“The question will always be: is there something in the conduct of the action or the circumstances of the case which takes the case out of the norm in a way which justifies an order for indemnity costs?”
Excelsior was one of the cases considered by the Court of Appeal in Esure Services Ltd v Quarcoo  EWCA Civ 595. There, a Recorder had found the claimant to have been dishonest but declined to order him to pay costs on the indemnity basis. An appeal by the defendant was allowed. In the course of his judgment, Waller LJ said:
“25 The Recorder seems to have construed the word ‘norm’ as indicating that if the situation facing the court was one that quite often occurred that would mean that the situation was within the norm. In my view the word ‘norm’ was not intended to reflect whether what occurred was something that happened often so that in one sense it might be seen as ‘normal’ but was intended to reflect something outside the ordinary and reasonable conduct of proceedings. To bring a dishonest claim and to support a claim by dishonesty cannot be said to be the ordinary and reasonable conduct of proceedings.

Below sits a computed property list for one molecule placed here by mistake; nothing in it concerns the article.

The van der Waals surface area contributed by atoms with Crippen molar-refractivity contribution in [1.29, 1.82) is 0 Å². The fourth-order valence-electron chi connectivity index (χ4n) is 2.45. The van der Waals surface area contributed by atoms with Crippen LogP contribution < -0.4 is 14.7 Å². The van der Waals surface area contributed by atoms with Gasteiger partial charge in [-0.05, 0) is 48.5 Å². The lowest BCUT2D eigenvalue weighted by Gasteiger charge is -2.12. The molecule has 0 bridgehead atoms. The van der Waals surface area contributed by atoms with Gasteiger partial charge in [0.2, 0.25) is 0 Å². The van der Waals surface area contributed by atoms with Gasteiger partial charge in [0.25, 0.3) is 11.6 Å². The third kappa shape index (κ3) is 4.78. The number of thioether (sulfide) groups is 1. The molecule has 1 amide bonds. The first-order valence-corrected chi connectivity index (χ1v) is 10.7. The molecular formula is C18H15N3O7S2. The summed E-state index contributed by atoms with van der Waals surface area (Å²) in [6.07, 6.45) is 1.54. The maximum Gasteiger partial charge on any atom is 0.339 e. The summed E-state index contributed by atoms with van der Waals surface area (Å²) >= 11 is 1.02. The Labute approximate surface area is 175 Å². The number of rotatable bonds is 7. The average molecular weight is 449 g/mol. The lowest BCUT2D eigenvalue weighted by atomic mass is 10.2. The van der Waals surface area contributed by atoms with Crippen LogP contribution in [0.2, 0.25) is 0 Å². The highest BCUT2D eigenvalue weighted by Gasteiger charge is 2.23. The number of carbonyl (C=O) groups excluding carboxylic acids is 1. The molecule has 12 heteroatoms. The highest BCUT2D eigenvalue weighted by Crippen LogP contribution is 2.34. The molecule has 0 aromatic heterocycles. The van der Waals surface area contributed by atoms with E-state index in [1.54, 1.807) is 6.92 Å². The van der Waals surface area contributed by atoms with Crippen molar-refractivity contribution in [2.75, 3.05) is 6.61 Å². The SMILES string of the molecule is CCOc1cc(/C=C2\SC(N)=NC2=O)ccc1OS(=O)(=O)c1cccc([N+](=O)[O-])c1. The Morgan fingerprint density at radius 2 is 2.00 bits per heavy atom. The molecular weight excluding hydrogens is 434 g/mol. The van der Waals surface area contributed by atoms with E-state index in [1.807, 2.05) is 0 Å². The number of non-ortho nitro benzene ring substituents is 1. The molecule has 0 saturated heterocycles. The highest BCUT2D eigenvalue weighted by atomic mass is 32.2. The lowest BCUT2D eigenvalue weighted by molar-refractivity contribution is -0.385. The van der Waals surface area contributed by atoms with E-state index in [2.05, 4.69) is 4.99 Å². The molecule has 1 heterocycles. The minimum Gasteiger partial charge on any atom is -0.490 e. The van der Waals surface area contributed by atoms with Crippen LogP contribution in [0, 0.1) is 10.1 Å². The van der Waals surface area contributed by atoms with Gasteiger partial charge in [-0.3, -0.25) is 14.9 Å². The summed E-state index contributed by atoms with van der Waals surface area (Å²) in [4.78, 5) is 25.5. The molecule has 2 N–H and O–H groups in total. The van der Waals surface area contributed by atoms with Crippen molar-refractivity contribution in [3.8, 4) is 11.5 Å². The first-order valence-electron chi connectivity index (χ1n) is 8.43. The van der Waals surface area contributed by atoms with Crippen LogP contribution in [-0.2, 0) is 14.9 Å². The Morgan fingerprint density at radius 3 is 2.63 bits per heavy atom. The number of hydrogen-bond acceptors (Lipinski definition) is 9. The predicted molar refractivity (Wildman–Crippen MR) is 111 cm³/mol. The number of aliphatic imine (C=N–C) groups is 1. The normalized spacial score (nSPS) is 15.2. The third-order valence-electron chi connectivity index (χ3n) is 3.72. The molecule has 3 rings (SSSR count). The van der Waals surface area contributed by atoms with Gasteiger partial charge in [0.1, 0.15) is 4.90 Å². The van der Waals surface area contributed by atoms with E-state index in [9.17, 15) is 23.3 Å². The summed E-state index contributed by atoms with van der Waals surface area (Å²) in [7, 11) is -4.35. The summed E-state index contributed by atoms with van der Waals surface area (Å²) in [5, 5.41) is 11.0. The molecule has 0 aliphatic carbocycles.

26 In my view the Rules entitle a court to take account of the conduct of the parties whether that conduct occurs on many occasions or whether it is rare. So in my judgment, as I say, the Recorder has misdirected himself. That being so, it is for this court to exercise the discretion anew.